It looks like you're using an Ad Blocker.
Please white-list or disable AboveTopSecret.com in your ad-blocking tool.
Some features of ATS will be disabled while you continue to use an ad-blocker.
originally posted by: theantediluvian It's not uncommon to read threads about fluoridated water on ATS and similar sites but less commonly discussed is chromium-6 which many of you may have heard of, called by another name — hexavalent chromium — the carcinogen Pacific Gas and Electric Company was poisoning the people of Hinkley, California with. In 1996, the people of Hinkley won a $333 million settlement against the company. Their story was told in the movie Erin Brockovich, named for the legal clerk-cum-environmental activist whose work was instrumental in organizing the residents. 20 years later there are no federal standands for Chromium-6 in tap water. In fact, since 1996 no standards for previously unregulated chemicals have been established by the EPA according to the report below. Now the non-profit Environmental Working Group is delivering some very concerning news.
Spurred by a groundbreaking 2010 EWG investigation that found chromium-6 in the tap water of 31 cities and a Senate hearing prompted by the findings, the EPA ordered local water utilities to begin the first nationwide tests for the unregulated contaminant. From 2013 to 2015, utilities took more than 60,000 samples of drinking water and found chromium-6 in more than 75 percent of them. EWG's analysis of the test data estimates that water supplies serving 218 million Americans – more than two-thirds of the population – contain more chromium-6 than the California scientists deemed safe.Here are some experts weighing in as reported by Newsweek
In 2008, a two-year study by the National Toxicology Program found that drinking water with chromium-6, or hexavalent chromium, caused cancer in laboratory rats and mice. Based on this and other animal studies, in 2010, scientists at the respected and influential California Office of Environmental Health Hazard Assessment concluded that ingestion of tiny amounts of chromium-6 can cause cancer in people, a conclusion affirmed by state scientists in New Jersey and North Carolina. The California scientists set a so-called public health goal of 0.02 parts per billion in tap water, the level that would pose negligible risk over a lifetime of consumption. (A part per billion is about a drop of water in an Olympic-size swimming pool.)But in 2014, after aggressive lobbying by industry and water utilities, state regulators adopted a legal limit 500 times the public health goal. It is the only enforceable drinking water standard at either the state or federal level.
Sam Delson, with California’s Office of Environmental Health Hazard Assessment, said that at 0.02 ppb, “if a million people were to drink water with this level of chromium-6 for a lifetime of 70 years, we would theoretically expect one additional case of cancer,” Delson says. The cancer risk at 10 ppb “would be 500 in one million.”
Perry Cohn, a retired environmental epidemiologist with the New Jersey Department of Health, who was involved in setting the state’s standard, said the Environmental Working Group’s conclusions were extremely concerning.The Newsweek article closes with an example of the lengths sinsister industry goons will go to... well, let's call it what it is... help companies save money at the expense of people's suffering and in many cases, their very lives. In 2005, a WSJ expose revealed that Pacific Gas and Electric had hired a "consulting firm" called ChemRisk who in turn paid a renowned expert and the author of a landmark study into chromium-6's affects on human health, Chinese scientist Zhang JianDong, $2000 to assist with data for a second study. Here where things get really disgusting. In 1987, Zhang JianDong published his study proving the links between chromium-6 and cancer. This study was very influential and regulartory bodies based assessments of the risks posed to people's health on the work. What the PG&E "consultants" was to wait till some point after Zhang JianDong had retired and then took his data, altered it to "prove" an opposite conclusion — that there was no link to cancer in humans — and publsihed a paper under the scientist's name without his knowledge in 1997! As with the conslusions of the 1987 study, those of the "new study" found their way into regulatory assessments. ABC, the Guardian, CNN and others are also reporting on the EWG report.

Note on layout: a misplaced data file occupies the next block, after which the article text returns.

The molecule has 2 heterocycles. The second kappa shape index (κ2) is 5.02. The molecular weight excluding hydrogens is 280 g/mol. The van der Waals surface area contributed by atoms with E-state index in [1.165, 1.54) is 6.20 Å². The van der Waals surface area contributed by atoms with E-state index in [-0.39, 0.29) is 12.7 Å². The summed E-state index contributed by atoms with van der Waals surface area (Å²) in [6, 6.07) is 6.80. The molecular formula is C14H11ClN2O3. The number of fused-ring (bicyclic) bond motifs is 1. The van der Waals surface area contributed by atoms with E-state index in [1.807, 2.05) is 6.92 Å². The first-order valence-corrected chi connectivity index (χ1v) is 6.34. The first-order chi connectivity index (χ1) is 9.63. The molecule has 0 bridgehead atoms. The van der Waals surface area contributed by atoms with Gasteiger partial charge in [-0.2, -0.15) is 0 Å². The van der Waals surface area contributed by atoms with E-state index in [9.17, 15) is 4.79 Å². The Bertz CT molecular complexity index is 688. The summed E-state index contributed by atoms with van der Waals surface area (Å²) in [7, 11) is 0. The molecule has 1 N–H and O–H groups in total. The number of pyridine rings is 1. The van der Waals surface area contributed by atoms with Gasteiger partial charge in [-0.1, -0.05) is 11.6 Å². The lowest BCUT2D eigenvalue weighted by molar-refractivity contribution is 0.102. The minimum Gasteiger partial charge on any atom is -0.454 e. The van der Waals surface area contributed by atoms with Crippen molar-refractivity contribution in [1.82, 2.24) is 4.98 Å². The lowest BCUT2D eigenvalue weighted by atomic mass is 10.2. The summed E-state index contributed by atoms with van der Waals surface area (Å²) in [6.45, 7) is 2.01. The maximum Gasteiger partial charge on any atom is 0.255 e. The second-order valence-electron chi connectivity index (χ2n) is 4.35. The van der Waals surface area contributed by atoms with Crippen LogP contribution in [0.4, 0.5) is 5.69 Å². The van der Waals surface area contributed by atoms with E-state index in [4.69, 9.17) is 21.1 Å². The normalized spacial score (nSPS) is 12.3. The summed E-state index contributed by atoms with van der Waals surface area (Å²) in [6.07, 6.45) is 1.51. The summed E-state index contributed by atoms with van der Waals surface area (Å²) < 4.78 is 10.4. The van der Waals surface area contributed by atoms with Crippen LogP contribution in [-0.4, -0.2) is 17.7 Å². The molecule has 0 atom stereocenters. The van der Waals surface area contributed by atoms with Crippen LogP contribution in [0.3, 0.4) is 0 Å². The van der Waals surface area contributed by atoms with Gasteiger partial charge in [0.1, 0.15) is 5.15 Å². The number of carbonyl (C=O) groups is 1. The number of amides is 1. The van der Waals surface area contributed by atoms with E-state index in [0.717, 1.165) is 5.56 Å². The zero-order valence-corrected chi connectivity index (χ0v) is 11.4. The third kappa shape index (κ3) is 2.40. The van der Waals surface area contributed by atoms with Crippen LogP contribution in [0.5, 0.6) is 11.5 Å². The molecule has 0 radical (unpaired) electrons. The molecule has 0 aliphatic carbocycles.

“This is quite shocking, to be honest,” said Brockovich of the level of contamination detailed in the report. She has dealt with issues involving chromium-6 for 25 years, ever since her involvement in the Hinkley case, and said that she knew “it was always lurking around,” and not specific to just that town. But she didn’t know it was this widespread. As a known carcinogen, chromium-6 will lead to avoidable cases of cancers when present at levels above those set by New Jersey and California, she added.
originally posted by: InFriNiTee
a reply to: theantediluvian
Where's your portable lab-grade spectroscopy (lab-grade spectroscope) when you need it? I want a pocket spectroscope that can ACCURATELY tell me all of the constituents in any object, be it food, water, rocks, or ANYTHING! It should also be able to test any food, drink, pill, etc. to let you know what is in it. This should be an invention that has already been completed. I also want this invention to be free of having to connect to the internet to identify substances. Honestly, it's nobody's business what I scan with it (for advertising potential, etc., etc.).